him what steps he had taken, if any,
to carry out the suggestion submitted
by him to Congress, and whether he
still held to the views expressed in
the quoted message.
It is the intention of the committee
that the President's reply be read at
the Congress of Constructive Patrio-
tism held in Washington during the
present week and then to publish it
through the country.
TALK HERE FEBRUARY 15,
Washtenaw Electric Shop
The Shop of
Ii its not Rigat we
make it Right
200 East Washington St.
Clothes and Accessories
1107 S. University Ave.
Hamilton Business College
State and William
NOTED ANARCHIST SPEAKS
DEFENSE OF ACCUSED
S. WUIERTH CO.
New Day Light Store next to Orpheum
Electric Auto Heater--Keeps Your Engine Warm
Costs very little to operate
The American Law Book Co.
27 Cedar Street
For Rent or Sale
PROF. J. H. LATANE TO %GIVE
COURSE IN INTERNATIONAL LAW
Prof. John H. Latane, of Johns Hop-
kins University, who appeared for the
first time on the summer session fac-
ulty of the University of Michigan five
years ago, will conduct courses in In-
ternational law and history of Amer-
ican diplomacy during the summer ses-
sion of 1917. These courses will be
given through the co-operation of the
are curve cut to fit the
s oudv7 S pefot y 'egt
Cktctt, cabody &Co.Inc.'akers
American Association for Internation-
al Conciliation, an association co-oper-
ating with a number of summer ses-
sions; tending to better the relations
and understanding between nations.
Last summer through the co-oper-
ation of this association, courses were
given by Assist. Prof. W. L. Schurz
of the department of history, who gave
instruction in South American affairs.
The Michigan Daily for service.
Alexander Berkman, noted anarchist
and editor of the Blast, a journal pub-
lished in San Francisco devoted to the
promulgation of anarchistic doctrines,
will speak on "Crime and Punish'ment"
in Ann Arbor Feb. 15.
Mr. Berkman is touring the central
states in defense of Thomas Mooney
and his four comrades who are sus-
pected as the instigaters of the bomb
explosion which occurred during a
preparedness parade in San Francisco
last July. Bourke Cochran, well-
known criminal lawyer, has volun-
teered his service, without compensa-
tion, to depend the accused.
In the absence of Alexander Berk-
man, the Blast, then edited by Miss
Eleanor Fitzgerald, was raided by As-
sistant District Attorney Edward
Cunha and detectives. Copies of the
magazine were confiscated and will be
used by the attorney in the trial
against the anarchists as well as
against Mr. Berkman, who is accused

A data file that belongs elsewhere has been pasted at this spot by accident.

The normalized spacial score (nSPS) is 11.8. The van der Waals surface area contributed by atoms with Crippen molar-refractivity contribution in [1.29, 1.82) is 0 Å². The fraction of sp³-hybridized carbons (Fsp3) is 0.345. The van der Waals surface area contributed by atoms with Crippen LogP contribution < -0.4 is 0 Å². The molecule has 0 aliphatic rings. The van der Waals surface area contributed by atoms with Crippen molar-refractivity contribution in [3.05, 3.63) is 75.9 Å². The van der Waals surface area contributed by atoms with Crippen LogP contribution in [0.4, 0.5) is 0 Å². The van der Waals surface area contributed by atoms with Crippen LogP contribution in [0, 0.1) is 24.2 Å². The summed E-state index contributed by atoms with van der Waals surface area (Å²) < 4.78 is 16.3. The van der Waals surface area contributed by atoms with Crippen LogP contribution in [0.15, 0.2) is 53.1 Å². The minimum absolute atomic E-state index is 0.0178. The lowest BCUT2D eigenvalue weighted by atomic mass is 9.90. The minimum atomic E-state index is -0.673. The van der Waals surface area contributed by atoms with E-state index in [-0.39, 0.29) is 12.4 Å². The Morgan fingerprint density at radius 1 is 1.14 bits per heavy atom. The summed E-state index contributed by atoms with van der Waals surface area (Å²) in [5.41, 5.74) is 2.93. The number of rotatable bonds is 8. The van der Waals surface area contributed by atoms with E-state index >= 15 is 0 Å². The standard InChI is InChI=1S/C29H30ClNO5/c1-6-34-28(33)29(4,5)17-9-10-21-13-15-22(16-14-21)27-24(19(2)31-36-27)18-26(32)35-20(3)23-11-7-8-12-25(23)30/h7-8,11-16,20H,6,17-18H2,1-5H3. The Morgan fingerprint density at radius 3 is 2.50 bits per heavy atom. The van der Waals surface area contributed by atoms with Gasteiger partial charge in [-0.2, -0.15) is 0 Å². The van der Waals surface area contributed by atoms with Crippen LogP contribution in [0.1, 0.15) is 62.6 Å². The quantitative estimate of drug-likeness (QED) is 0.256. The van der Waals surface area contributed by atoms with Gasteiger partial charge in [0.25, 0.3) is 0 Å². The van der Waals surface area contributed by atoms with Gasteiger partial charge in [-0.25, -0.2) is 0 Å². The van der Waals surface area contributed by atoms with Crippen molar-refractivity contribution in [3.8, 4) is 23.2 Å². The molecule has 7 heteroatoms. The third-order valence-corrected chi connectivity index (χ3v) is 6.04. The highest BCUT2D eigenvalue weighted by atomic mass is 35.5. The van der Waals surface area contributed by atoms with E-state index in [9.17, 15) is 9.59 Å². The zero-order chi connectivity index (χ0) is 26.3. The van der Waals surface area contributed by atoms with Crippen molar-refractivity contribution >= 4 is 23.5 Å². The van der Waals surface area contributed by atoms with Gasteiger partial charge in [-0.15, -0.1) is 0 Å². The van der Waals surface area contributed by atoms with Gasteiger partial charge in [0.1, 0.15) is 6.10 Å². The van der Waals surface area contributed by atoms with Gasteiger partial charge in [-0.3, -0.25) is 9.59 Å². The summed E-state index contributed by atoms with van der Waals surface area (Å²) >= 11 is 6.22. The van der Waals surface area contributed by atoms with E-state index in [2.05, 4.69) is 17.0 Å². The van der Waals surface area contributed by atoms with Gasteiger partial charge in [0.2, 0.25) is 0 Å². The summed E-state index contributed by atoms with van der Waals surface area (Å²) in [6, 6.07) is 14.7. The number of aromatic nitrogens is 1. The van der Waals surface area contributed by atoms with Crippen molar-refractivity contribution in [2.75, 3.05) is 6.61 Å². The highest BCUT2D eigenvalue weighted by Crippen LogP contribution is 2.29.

of openly threatening President Wil-
While in Ann Arbor Mr. Berkman
will tell of the great labor fight now
in progress in San Francisco and will
exhibit the absurd testimonials of the
bribed witnesses which were instru-
mental in sending the suspected to the
SENIOR LAWS CHANGE DATE
OF ANNUAL CREASE DANCE
The social committee of the senior
law class has changed the date of the
annual crease dance, the largest so-
cial function of the year in the Law
School, from Feb. 22 to sometime later
in the spring. The exact date has not
yet been set, but will probably be dur-
ing the last part of March.
There will, however, be a senior
law dance on Washington's birthday,
as is customary. Further announce-
ments will be made later.
There is opportunity in Michigan
FLAIYS ASENCE SYSTEM
JUNIOR CRITICIZES PRESENT
METHODS OF COMMiTTEE ON
Editor, The Michigan Daily:-
Much dissatisfaction has been ex-
pressed recently in regard to the
method of egcusing absences in the
literary college. Mere criticizing of
an existing institution has never ac-
complished anything, but the con-
structive criticisms, when accompani-
ed by a tentative solution, can be
nothing but a benefit and a step to-
The majority of the reasons for the
dislike of the procedure of the attend-
ance committee are logical, and seem
to be deserving of serious considera-
tion on the part of Those Who Reign.
A brief resume of the functions of the
attendance committee might serve to
clarify the situation.
After absenting himself, voluntarily
or because of a valid excuse, the de-
linquent student must, within two
weeks, and at a definite stated time,
present himself, together with his ex-
cuse, to the attendance committee.
After waiting for five minutes-or an
hour and a half-depending upon his
luck, he is given a hearing. If ex-
cused or unexcused-no matter-his
card is sent to the instructor involved.
These cards are received by the in-
structor every two weeks, and involve
much research work upon his part to
make the necessary corrections.
The criticisms on the above outlin-
ed system might be summarized as
There is an overabundance of need-
less and confusing red tape; there is
insufficient time on the part of the